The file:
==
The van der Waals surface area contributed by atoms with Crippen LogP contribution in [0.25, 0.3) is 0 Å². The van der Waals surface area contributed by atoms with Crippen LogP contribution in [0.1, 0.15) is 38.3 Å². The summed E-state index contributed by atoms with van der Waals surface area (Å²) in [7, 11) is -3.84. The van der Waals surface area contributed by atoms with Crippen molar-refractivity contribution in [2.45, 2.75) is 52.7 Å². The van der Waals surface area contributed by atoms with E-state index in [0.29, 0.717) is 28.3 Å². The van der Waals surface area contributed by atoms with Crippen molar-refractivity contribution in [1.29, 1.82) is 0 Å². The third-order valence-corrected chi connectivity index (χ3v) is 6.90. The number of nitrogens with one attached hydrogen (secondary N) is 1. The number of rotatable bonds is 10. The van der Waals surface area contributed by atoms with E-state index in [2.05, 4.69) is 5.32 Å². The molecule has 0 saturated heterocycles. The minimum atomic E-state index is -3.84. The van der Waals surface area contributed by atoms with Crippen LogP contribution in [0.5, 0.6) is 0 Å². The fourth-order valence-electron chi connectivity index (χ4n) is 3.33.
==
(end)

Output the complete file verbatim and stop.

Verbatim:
The van der Waals surface area contributed by atoms with Crippen LogP contribution in [0.25, 0.3) is 0 Å². The van der Waals surface area contributed by atoms with Crippen LogP contribution in [0.1, 0.15) is 38.3 Å². The summed E-state index contributed by atoms with van der Waals surface area (Å²) in [7, 11) is -3.84. The van der Waals surface area contributed by atoms with Crippen molar-refractivity contribution in [2.45, 2.75) is 52.7 Å². The van der Waals surface area contributed by atoms with E-state index in [0.29, 0.717) is 28.3 Å². The van der Waals surface area contributed by atoms with Crippen molar-refractivity contribution in [1.29, 1.82) is 0 Å². The third-order valence-corrected chi connectivity index (χ3v) is 6.90. The number of nitrogens with one attached hydrogen (secondary N) is 1. The number of rotatable bonds is 10. The van der Waals surface area contributed by atoms with E-state index in [2.05, 4.69) is 5.32 Å². The molecule has 0 saturated heterocycles. The minimum atomic E-state index is -3.84. The van der Waals surface area contributed by atoms with Crippen LogP contribution in [0.5, 0.6) is 0 Å². The fourth-order valence-electron chi connectivity index (χ4n) is 3.33.